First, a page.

Author: Susan Langlands, Scottish Government and Fhiona Fisher, SCILT
The big messages of Language Learning in Scotland: A 1+2 approach are really about the kind of children and young people we are developing in our schools; the skills, attitudes and attributes we want them to possess and the kind of country and society in which we want them to grow up. 1+2 is much more than a set of milestones and expectations, just as language skills are much more than simply the ability to speak a language. For Scottish society to become truly inclusive and cohesive we need to develop culturally sensitive, tolerant citizens characterised by an openness to others, respect for our similarities and acceptance of our differences.
This school session 2015-16 marks the halfway stage in our journey towards full implementation of the 1+2 approach to language learning. While schools are busy planning and delivering real developments in what children experience in schools, the 1+2 Strategic Implementation Group (SIG) continues to meet to consider how best at a national level to create and maintain the conditions in which every child can learn two languages in addition to their mother tongue. This needs to become an expected, normal part of school education.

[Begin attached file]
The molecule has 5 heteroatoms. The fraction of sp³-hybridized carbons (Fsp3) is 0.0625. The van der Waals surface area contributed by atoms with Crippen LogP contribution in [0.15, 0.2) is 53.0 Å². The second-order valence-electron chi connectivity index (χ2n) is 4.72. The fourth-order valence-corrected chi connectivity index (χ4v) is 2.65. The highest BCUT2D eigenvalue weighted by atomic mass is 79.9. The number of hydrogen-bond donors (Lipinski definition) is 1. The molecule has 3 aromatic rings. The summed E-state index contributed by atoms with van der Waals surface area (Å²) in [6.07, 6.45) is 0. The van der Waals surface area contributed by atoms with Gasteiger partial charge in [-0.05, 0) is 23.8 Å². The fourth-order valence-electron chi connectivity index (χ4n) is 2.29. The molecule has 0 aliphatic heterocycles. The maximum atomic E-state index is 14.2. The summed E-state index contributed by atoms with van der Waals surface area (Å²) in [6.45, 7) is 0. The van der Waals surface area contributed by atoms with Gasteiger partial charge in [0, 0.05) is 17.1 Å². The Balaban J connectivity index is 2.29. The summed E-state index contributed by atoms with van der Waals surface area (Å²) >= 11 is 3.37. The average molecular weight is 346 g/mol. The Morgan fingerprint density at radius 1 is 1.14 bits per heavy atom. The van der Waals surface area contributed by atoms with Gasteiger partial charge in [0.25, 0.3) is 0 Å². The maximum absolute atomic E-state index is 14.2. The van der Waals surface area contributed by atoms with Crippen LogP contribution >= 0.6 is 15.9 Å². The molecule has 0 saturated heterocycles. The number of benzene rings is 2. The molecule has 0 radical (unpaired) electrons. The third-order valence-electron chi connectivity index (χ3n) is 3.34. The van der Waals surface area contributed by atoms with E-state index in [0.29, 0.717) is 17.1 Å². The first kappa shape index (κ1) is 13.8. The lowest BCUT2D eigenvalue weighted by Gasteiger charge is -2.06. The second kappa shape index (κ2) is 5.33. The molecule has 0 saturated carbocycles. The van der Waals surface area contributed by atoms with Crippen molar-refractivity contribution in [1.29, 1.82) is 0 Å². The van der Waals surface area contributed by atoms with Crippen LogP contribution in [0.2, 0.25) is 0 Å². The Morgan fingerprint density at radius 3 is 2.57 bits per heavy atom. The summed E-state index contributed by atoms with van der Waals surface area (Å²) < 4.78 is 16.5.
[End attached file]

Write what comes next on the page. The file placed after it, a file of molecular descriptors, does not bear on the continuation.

These important changes in education provision relate directly to what young people can expect and hope for in the world of employment, and how Scotland as a country wants to grow. To compete internationally, Scottish businesses need creative, flexible and adaptable employees with heightened literacy and communication skills. Employers thus have a strong interest in how these skills are developed in schools, specifically through the 1+2 policy.
Recognising this, a new sub group has been established within the SIG which brings together representatives from higher education, business, employers, Scottish Government, Developing the Young Workforce and SCILT. The group has two main aims. Firstly, it intends to develop increasingly strong links between HE, schools and employers with a specific focus on the skills children and young people develop by learning languages. Secondly, it seeks to help employers understand the benefits of having a workforce equipped with language skills and to cultivate a loud and clear employers’ voice that acts as a powerful advocate for language learning.
All the members of the group are resolute in their determination to champion languages and the enhanced flexibility, adaptability and inter-personal skills they bring to the workforce. If a business truly wants to internationalise its ethos, then English is not enough. Any form of export, customers in other countries, providing services beyond Scotland or indeed employing people from elsewhere – all these things require the ability to communicate and forge relationships effectively.
For 1+2 to be a success, we have to keep our eyes on the bigger picture and build the expectation that these skills are needed; they are enriching, they open doors, they support opportunities. Language skills are at the heart of building not just a wealthier, but a fairer Scotland in which all languages and cultures are celebrated; a successful Scotland to which all its citizens can contribute fully.
Return to December 2015 newsletter